Text description provided by the architects. The owners of Electric Car Garage invited Social Studies Projects (SSP) to design a freestanding pavilion to be used as a waiting room for clients and a lunchroom for mechanics. Inspired by greenhouse structures, SSP designed a simple red steel framework clad in twin-wall polycarbonate panels keeping the interior bright, while gently obscuring the surrounding parking lot from view. Open clerestories provide natural ventilation. To complement the signature red of the structure, SSP designed a suite of tables, benches, and cabinets for the interior, powder-coated in coral and goldenrod.
Using simple materials, steel and polycarbonate, SSP wanted to create a shaded social area where clients and mechanics would gather. Material and color were key to achieving this oasis effect. The wall framing was structured for Los Angeles’ warm weather by allowing for open clerestories providing cross ventilation for the space. The structure effectively obscures the view of surrounding cars being worked on in the garage once inside. The twin-wall polycarbonate was a great solution for this, helping the cars awaiting service to recede into the background and keeping the vibe inside the structure light and airy.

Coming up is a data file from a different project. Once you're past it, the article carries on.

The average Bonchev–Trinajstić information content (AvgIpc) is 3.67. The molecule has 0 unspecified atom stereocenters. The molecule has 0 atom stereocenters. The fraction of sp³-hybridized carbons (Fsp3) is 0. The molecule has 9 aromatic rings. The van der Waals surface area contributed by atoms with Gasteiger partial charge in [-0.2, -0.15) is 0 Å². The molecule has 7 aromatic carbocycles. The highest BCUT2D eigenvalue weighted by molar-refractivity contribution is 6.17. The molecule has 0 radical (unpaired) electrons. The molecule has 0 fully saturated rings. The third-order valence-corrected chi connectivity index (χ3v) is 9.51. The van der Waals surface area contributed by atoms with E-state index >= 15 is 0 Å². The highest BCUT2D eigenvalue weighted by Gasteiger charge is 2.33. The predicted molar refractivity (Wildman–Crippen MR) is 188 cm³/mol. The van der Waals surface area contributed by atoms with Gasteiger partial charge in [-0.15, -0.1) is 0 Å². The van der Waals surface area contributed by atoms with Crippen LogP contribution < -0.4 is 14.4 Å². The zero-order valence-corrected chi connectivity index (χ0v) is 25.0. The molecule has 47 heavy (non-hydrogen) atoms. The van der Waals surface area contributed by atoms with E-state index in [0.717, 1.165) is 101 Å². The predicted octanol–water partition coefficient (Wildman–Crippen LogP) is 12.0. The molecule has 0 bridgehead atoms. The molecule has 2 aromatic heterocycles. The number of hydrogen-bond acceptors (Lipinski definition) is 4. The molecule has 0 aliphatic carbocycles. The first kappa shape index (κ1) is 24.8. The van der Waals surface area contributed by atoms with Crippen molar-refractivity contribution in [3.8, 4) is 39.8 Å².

The main building is painted red connecting to the company’s brand color, while other colors are sunbleached versions of the original color. The polycarbonate used obscures the cars making them appear blurred, with an illusion of a speeding car. The client planted jasmine all around the structure and additional planting was added later creating the feeling of an inside-out greenhouse.
The design concept was inspired by ordinary greenhouses and some of the more industrial, structurally expressive architecture of the mid-century era. The buildout utilized powder-coated steel in both the structure and furnishings. The overall space was meant to serve as a waiting room and lunchroom and not just an auto garage. It was envisioned as a neighborhood hangout space.